“The government has only distributed Rs.4,000 [$91], 60 kilograms of rice and a white dhoti [traditional cloth worn by Indians] per family but the total lost by each family is over Rs.100,000. We could live if the government provided us with at least half that sum, but we don’t believe that it is going to give us the required compensation.”
Mariyappan, 40, a fisherman for 30 years, was critical of the government’s attitude towards the tsunami survivors. “We had more help from ordinary people and there was no assistance. There was no government authorities for 10 days,” he said.
“In Keechankuppam we’ve buried about 1,500 people and have been discovering corpses on a daily basis,” he continued. “The situation is so bad that we will not be able to go fishing for at least two to three months. How are we going to survive during this time?”
In Akkaraipetttai we spoke to 27-year-old Rajini Kuttian, who lost his mother when the tsunami hit his village. “Sixty huts were destroyed by the waves. About 250 people lived in these dwellings so about four to five people in each family were killed. My eldest brother’s wife died attempting to save her children.” Pointing to a rooftop, he continued, “Those able to get up there survived.”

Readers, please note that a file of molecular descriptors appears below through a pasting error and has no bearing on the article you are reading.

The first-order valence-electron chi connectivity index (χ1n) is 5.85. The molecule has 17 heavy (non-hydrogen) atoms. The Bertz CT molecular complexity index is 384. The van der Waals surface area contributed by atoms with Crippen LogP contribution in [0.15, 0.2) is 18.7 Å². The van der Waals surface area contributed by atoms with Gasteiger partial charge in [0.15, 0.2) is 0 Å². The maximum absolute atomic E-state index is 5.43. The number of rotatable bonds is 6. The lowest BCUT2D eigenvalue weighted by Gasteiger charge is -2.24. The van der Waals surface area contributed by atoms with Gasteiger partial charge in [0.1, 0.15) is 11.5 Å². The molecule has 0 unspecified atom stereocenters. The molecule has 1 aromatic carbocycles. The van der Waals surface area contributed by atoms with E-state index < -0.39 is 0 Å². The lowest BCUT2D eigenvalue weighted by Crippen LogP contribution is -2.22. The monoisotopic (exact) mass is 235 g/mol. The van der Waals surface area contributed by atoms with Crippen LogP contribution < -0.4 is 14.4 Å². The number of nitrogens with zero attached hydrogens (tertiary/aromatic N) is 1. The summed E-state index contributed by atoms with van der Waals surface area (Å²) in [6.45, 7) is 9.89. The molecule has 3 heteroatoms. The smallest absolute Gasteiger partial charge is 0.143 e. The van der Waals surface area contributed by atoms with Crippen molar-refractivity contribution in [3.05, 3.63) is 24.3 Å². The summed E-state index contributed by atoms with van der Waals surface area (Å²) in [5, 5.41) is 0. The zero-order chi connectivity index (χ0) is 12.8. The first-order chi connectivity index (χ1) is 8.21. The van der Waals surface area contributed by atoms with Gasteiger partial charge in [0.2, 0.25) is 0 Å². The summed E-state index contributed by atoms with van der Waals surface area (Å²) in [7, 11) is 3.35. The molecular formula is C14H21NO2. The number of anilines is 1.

Kuttian told the WSWS that the authorities should provided decent accommodation. He said that the Rs.100,000 promised by the government for the next of kin had “not materialised”. “Private and voluntary organisations have done more to help the victims,” he added.